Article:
Teaching has been one of the most rewarding aspects of my graduate studies. I look forward to teaching new courses and helping students develop new interests and skills. I generally use a combination of didactic lectures, interactive discussions, experiential exercises, and applied projects.
Introduction to Psychology (PSYC-001)
(Last offered: Summer 2010)
Course Description: Psychology is the scientific study of human (and animal) mental processes and behavior. In this course, we will survey some of the main questions and findings that have marked the history of the field of psychology. In doing so, we will also explore how psychologists attempt to scientifically answer these questions. We will discuss the advantages and drawbacks of various approaches to conducting research, and we will also talk about some of the exciting questions that psychologists of the future (maybe you?!) will perhaps try to answer. This course will include a mix of lectures, discussions, and in-class activities.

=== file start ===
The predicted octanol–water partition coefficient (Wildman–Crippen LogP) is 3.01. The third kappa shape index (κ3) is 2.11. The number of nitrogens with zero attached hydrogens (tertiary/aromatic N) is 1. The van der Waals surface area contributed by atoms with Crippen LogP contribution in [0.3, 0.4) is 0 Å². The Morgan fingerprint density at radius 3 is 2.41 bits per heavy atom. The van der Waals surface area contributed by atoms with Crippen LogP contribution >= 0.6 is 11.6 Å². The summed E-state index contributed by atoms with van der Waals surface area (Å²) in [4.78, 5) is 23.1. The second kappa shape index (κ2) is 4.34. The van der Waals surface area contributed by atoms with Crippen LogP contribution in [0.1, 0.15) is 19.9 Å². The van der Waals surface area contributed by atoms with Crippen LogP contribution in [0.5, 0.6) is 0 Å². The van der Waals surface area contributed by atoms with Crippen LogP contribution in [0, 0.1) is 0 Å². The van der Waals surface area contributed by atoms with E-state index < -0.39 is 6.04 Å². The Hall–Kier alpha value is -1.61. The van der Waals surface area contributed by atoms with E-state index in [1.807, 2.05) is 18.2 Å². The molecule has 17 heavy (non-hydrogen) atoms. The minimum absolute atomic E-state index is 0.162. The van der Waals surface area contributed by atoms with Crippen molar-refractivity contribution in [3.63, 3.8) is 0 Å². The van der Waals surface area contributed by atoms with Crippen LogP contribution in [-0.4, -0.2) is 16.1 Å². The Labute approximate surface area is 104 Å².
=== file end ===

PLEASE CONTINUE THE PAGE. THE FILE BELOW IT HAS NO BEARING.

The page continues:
Imagination and Creativity in Psychology: An Applied Course and Research Study (PSYC-466)
(Last Offered: Spring 2013)
Course Description: By forming mental representations of things not immediately present to the senses (imagination), and/or simulating possible futures (prospection), humans can generate novel ideas (creativity) that contribute to human progress and flourishing. This course will specifically focus on imagination and creativity within the field of psychology. Students will learn about the cognitive, motivational, and social processes that shaped important creative insights (or “Big Moments”) in the history of the discipline. In addition, students will be given the opportunity to apply knowledge gained from the course by designing their own original creative research proposal as the final project for the course.
I have also been fortunate to serve as a Teaching Assistant for Dr. Jonathan Baron (Judgments & Decisions, Fall 2009) and Dr. Angela Duckworth (Positive Psychology, Spring 2010), as well as to supervise several undergraduate students conducting independent study projects. Finally, I have had the opportunity to deliver numerous guest lectures on the following topics (among others):